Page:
The 21st annual Spring Undergraduate Research Forum included poster sessions and classroom presentations from more than 200 Elon University students who teamed with faculty mentors to explore questions related to their fields of study.
The Elon University community celebrated undergraduate research Tuesday during a special day set aside for students to share the fruits of their scholarly pursuits over the past year.
With poster sessions and presentations scheduled across campus, more than 200 students took part in the Spring Undergraduate Research Forum, an annual event that showcases research projects students pursue with guidance from faculty mentors.
The April 29 forum, more commonly known by its “SURF” acronym, featured a record number of student participants. Organizers attribute a growing interest in the program to an increasing number of incoming students each year citing undergraduate research as a personal and intellectual goal. They also point to interest among faculty members who take pride in students doing work outside of class.
Professor Paul Miller, director of undergraduate research at Elon University, said undergraduate research helps students improve writing skills, public speaking techniques, their identification of meaningful questions, and their levels of self-confidence.
“We can interact with our students and help them strengthen their abilities to problem solve and to think about situations from a variety of perspectives,” Miller said. “Undergraduate research knows no disciplinary lines and contributes directly in a meaningful way to the intellectual climate on campus.”
About 150 faculty members review abstracts submitted for SURF each year. Abstracts are read by at least three reviewers, who provide feedback to help the advisory committee, SURF chair and director of undergraduate research in making decisions as to which abstracts will be accepted for presentation.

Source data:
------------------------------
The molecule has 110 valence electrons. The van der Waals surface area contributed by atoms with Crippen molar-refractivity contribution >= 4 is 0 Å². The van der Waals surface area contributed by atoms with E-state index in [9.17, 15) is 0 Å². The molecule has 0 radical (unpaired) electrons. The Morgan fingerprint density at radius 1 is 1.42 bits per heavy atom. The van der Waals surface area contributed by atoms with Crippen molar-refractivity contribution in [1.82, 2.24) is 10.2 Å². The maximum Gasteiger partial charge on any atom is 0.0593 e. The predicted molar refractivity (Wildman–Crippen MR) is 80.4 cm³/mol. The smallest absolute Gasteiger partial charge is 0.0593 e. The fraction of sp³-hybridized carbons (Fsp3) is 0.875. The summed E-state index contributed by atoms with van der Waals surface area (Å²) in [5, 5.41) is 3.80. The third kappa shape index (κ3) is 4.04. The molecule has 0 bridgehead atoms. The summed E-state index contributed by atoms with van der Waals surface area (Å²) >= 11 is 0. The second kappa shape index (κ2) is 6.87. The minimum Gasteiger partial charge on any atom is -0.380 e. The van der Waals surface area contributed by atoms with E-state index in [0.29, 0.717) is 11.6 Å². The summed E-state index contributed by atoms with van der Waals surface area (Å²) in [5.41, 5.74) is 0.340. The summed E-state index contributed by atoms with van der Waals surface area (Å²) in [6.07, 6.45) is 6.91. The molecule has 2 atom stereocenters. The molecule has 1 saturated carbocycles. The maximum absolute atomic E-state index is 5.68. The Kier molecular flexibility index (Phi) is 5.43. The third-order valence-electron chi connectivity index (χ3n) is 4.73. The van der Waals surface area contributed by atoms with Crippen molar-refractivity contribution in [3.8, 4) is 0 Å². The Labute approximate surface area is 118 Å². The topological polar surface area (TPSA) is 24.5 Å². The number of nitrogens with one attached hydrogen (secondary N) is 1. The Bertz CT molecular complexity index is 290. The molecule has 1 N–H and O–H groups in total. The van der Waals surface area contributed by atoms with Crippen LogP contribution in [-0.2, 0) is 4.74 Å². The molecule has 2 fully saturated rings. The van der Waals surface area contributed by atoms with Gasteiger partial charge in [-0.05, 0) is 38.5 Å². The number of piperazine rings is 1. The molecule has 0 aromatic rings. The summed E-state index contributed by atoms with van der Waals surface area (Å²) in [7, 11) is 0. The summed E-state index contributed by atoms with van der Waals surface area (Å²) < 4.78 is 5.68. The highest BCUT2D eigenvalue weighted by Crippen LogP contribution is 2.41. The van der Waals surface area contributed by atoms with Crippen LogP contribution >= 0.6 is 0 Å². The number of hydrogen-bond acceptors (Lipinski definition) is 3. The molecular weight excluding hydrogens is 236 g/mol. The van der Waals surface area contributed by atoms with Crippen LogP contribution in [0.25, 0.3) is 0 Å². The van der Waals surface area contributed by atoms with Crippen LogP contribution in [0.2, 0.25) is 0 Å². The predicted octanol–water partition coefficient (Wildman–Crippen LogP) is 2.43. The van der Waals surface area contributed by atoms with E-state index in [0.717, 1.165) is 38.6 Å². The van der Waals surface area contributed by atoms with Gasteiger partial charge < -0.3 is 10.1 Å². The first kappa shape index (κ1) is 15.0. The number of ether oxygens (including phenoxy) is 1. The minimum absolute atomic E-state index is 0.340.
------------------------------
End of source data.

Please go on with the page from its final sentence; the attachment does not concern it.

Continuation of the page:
A Tuesday morning poster session in McKinnon Hall brought students and faculty together for research presentations as part of College Coffee. Professors said they enjoyed the opportunity.
“I love the combination of teachers and students in this room,” said Associate Professor Prudence Layne, director of the African & African-American Studies program who had a poster on her own research into representations of rebellious black women. “Students learn to see themselves as emerging scholars capable of doing similar work as their professors. They also learn to engage audiences of various kinds and to develop their research in a variety of ways.”
Elon University sophomores Thomas F. Riley & Christopher Battaglia created a poster explaining their research into molecules with metal centers that chemically react to other molecules in particular fashion. Both students expressed interest in medical careers and said their work in a McMichael Science Center laboratory with Professor Gene Grimley gives them an edge compared to peers at other schools.
“We’re using instruments that are extremely nice,” said Riley, a math and chemistry double major from Baltimore, “and it’s hands-on in a lab, doing what graduate students elsewhere do.”
Elon senior Caitlin J. Tarantiles and junior Kelsey E. Liddle researched the way native Spanish speakers who are fluent in English exhibited different ideas in their writing depending on what language they use. Under guidance from Associate Professor L. Kim Epting in the Department of Psychology, the duo found the research experience to be useful in exploring various academic and career possibilities in psychology.
There were other benefits as well.
“It’s great to build faculty connections. I also presented at the National Conference on Undergraduate Research, which gives you great professional networking opportunities,” Tarantiles said. “Elon is a really great school for letting students do undergraduate research.”